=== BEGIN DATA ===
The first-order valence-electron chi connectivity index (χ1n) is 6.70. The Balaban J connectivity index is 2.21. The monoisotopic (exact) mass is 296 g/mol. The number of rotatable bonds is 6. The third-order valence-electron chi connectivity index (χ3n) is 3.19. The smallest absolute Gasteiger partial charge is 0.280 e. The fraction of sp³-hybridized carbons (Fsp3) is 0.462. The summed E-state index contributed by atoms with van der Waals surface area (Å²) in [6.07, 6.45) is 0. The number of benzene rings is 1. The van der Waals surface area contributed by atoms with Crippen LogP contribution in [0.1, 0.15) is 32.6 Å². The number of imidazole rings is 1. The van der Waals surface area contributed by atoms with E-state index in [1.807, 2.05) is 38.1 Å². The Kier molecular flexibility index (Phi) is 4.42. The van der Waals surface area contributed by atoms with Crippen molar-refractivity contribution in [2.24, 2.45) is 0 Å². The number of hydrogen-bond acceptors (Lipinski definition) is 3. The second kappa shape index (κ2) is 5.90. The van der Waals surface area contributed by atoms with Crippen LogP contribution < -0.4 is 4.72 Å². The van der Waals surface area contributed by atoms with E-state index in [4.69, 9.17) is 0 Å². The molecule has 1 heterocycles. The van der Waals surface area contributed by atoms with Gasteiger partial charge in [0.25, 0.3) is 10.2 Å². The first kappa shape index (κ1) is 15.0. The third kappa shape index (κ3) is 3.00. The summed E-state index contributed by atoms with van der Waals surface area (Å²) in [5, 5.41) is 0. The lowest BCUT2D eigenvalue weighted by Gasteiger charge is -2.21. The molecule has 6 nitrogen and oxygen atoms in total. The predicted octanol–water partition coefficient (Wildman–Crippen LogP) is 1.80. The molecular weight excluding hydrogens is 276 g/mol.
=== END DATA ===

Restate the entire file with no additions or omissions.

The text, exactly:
The first-order valence-electron chi connectivity index (χ1n) is 6.70. The Balaban J connectivity index is 2.21. The monoisotopic (exact) mass is 296 g/mol. The number of rotatable bonds is 6. The third-order valence-electron chi connectivity index (χ3n) is 3.19. The smallest absolute Gasteiger partial charge is 0.280 e. The fraction of sp³-hybridized carbons (Fsp3) is 0.462. The summed E-state index contributed by atoms with van der Waals surface area (Å²) in [6.07, 6.45) is 0. The number of benzene rings is 1. The van der Waals surface area contributed by atoms with Crippen LogP contribution in [0.1, 0.15) is 32.6 Å². The number of imidazole rings is 1. The van der Waals surface area contributed by atoms with E-state index in [1.807, 2.05) is 38.1 Å². The Kier molecular flexibility index (Phi) is 4.42. The van der Waals surface area contributed by atoms with Crippen molar-refractivity contribution in [2.24, 2.45) is 0 Å². The number of hydrogen-bond acceptors (Lipinski definition) is 3. The second kappa shape index (κ2) is 5.90. The van der Waals surface area contributed by atoms with Crippen LogP contribution < -0.4 is 4.72 Å². The van der Waals surface area contributed by atoms with E-state index in [4.69, 9.17) is 0 Å². The molecule has 1 heterocycles. The van der Waals surface area contributed by atoms with Gasteiger partial charge in [0.25, 0.3) is 10.2 Å². The first kappa shape index (κ1) is 15.0. The third kappa shape index (κ3) is 3.00. The summed E-state index contributed by atoms with van der Waals surface area (Å²) in [5, 5.41) is 0. The lowest BCUT2D eigenvalue weighted by Gasteiger charge is -2.21. The molecule has 6 nitrogen and oxygen atoms in total. The predicted octanol–water partition coefficient (Wildman–Crippen LogP) is 1.80. The molecular weight excluding hydrogens is 276 g/mol.